Wiedmeyer, C. E. and A. E. Declue (2008). "Continuous glucose monitoring in dogs and cats." J Vet Intern Med 22(1): 2-8.
Continuous glucose monitoring systems originally designed for human diabetic patients have been adapted for use in dogs and cats. Sensors continually measure glucose in subcutaneous interstitial fluid (ISF), rather than in blood. A small, flexible sensor is inserted through the skin into the subcutaneous space, secured to the skin, and attached to a recording device. The ISF glucose is recorded and stored every 5 minutes (288 readings per 24 hours). After the device is removed, the data are downloaded to a computer for analysis. The instrument can remain in place for several days, hospitalization of the patient is not necessary, and the normal daily routine of the animal can be maintained. This review from the University of Missouri-Columbia is designed to describe the technology behind the continuous glucose monitoring system, describe the clinical use of the instrument, provide clinical examples in which it may be useful, and discuss future directions for continuous glucose monitoring in dogs and cats.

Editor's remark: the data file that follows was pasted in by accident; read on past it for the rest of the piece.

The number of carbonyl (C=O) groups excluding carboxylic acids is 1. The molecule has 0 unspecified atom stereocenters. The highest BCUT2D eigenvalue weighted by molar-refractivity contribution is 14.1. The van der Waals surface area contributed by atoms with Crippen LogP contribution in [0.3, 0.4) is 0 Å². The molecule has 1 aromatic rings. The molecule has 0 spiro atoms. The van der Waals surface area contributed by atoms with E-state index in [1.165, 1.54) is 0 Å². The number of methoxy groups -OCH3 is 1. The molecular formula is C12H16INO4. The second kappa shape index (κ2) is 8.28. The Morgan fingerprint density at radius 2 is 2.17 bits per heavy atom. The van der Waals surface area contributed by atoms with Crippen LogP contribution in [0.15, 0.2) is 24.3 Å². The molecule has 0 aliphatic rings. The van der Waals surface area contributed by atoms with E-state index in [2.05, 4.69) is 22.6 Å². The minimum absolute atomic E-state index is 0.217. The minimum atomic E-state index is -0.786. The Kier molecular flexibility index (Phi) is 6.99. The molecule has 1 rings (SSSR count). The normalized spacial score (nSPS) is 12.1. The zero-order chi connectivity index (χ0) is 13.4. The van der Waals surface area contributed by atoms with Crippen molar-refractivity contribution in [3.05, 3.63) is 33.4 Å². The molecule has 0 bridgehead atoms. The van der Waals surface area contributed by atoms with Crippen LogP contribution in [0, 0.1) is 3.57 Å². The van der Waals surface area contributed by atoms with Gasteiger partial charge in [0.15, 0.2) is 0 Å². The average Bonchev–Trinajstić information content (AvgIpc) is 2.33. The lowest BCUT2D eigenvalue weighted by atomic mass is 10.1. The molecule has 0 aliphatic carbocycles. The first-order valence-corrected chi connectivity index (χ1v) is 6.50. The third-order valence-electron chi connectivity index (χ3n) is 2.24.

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Ristic, J. M., M. E. Herrtage, et al. (2005). "Evaluation of a continuous glucose monitoring system in cats with diabetes mellitus." J Feline Med Surg 7(3): 153-62.
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continuous glucose monitoring